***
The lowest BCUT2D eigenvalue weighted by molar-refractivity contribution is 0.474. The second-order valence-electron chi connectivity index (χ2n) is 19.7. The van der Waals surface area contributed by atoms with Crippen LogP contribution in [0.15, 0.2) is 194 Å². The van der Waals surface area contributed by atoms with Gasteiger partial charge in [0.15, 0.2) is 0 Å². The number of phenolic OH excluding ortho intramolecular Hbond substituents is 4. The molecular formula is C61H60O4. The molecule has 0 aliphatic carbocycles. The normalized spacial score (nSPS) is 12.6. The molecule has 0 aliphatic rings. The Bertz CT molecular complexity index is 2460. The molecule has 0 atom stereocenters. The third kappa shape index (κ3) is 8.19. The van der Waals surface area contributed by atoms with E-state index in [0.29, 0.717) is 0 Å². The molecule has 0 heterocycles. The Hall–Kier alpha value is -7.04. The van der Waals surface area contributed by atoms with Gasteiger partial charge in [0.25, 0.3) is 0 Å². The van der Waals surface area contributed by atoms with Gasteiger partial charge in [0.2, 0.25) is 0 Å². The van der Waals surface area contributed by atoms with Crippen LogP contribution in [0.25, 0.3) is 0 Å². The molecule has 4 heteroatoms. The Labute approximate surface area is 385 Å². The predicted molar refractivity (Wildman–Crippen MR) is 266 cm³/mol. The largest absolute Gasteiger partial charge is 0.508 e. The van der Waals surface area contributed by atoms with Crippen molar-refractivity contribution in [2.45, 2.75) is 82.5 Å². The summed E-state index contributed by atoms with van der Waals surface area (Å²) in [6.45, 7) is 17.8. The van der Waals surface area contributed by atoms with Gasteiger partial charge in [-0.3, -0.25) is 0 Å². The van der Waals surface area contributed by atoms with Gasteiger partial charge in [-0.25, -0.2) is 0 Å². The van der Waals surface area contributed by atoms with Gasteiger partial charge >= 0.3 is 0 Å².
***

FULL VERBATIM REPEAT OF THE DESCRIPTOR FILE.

The lowest BCUT2D eigenvalue weighted by molar-refractivity contribution is 0.474. The second-order valence-electron chi connectivity index (χ2n) is 19.7. The van der Waals surface area contributed by atoms with Crippen LogP contribution in [0.15, 0.2) is 194 Å². The van der Waals surface area contributed by atoms with Gasteiger partial charge in [0.15, 0.2) is 0 Å². The number of phenolic OH excluding ortho intramolecular Hbond substituents is 4. The molecular formula is C61H60O4. The molecule has 0 aliphatic carbocycles. The normalized spacial score (nSPS) is 12.6. The molecule has 0 aliphatic rings. The Bertz CT molecular complexity index is 2460. The molecule has 0 atom stereocenters. The third kappa shape index (κ3) is 8.19. The van der Waals surface area contributed by atoms with E-state index in [0.29, 0.717) is 0 Å². The molecule has 0 heterocycles. The Hall–Kier alpha value is -7.04. The van der Waals surface area contributed by atoms with Gasteiger partial charge in [0.25, 0.3) is 0 Å². The van der Waals surface area contributed by atoms with Gasteiger partial charge in [0.2, 0.25) is 0 Å². The van der Waals surface area contributed by atoms with Crippen LogP contribution in [0.25, 0.3) is 0 Å². The molecule has 4 heteroatoms. The Labute approximate surface area is 385 Å². The predicted molar refractivity (Wildman–Crippen MR) is 266 cm³/mol. The largest absolute Gasteiger partial charge is 0.508 e. The van der Waals surface area contributed by atoms with Crippen molar-refractivity contribution in [2.45, 2.75) is 82.5 Å². The summed E-state index contributed by atoms with van der Waals surface area (Å²) in [6.45, 7) is 17.8. The van der Waals surface area contributed by atoms with Gasteiger partial charge in [-0.3, -0.25) is 0 Å². The van der Waals surface area contributed by atoms with Gasteiger partial charge in [-0.25, -0.2) is 0 Å². The van der Waals surface area contributed by atoms with Gasteiger partial charge >= 0.3 is 0 Å².